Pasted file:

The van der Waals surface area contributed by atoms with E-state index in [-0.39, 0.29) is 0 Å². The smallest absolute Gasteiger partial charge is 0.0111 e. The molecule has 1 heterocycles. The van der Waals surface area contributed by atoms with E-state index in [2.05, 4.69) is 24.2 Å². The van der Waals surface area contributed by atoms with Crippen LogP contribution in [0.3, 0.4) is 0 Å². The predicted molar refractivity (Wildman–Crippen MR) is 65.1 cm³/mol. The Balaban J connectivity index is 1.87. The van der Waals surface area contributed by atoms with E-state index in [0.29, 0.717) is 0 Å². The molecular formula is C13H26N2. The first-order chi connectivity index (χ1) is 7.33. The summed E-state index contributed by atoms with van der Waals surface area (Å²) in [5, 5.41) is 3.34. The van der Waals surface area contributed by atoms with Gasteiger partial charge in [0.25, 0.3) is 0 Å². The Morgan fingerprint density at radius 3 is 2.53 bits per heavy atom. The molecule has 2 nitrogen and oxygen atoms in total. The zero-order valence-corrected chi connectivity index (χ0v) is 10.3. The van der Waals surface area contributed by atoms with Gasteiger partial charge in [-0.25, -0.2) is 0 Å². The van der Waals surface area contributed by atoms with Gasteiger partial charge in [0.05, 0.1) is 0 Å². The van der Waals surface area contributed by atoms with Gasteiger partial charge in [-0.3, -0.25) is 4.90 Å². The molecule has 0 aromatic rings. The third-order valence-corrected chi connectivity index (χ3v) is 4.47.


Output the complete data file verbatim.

The van der Waals surface area contributed by atoms with E-state index in [-0.39, 0.29) is 0 Å². The smallest absolute Gasteiger partial charge is 0.0111 e. The molecule has 1 heterocycles. The van der Waals surface area contributed by atoms with E-state index in [2.05, 4.69) is 24.2 Å². The van der Waals surface area contributed by atoms with Crippen LogP contribution in [0.3, 0.4) is 0 Å². The predicted molar refractivity (Wildman–Crippen MR) is 65.1 cm³/mol. The Balaban J connectivity index is 1.87. The van der Waals surface area contributed by atoms with E-state index in [0.29, 0.717) is 0 Å². The molecular formula is C13H26N2. The first-order chi connectivity index (χ1) is 7.33. The summed E-state index contributed by atoms with van der Waals surface area (Å²) in [5, 5.41) is 3.34. The van der Waals surface area contributed by atoms with Gasteiger partial charge in [0.25, 0.3) is 0 Å². The Morgan fingerprint density at radius 3 is 2.53 bits per heavy atom. The molecule has 2 nitrogen and oxygen atoms in total. The zero-order valence-corrected chi connectivity index (χ0v) is 10.3. The van der Waals surface area contributed by atoms with Gasteiger partial charge in [-0.25, -0.2) is 0 Å². The van der Waals surface area contributed by atoms with Gasteiger partial charge in [0.05, 0.1) is 0 Å². The van der Waals surface area contributed by atoms with Gasteiger partial charge in [-0.3, -0.25) is 4.90 Å². The molecule has 0 aromatic rings. The third-order valence-corrected chi connectivity index (χ3v) is 4.47.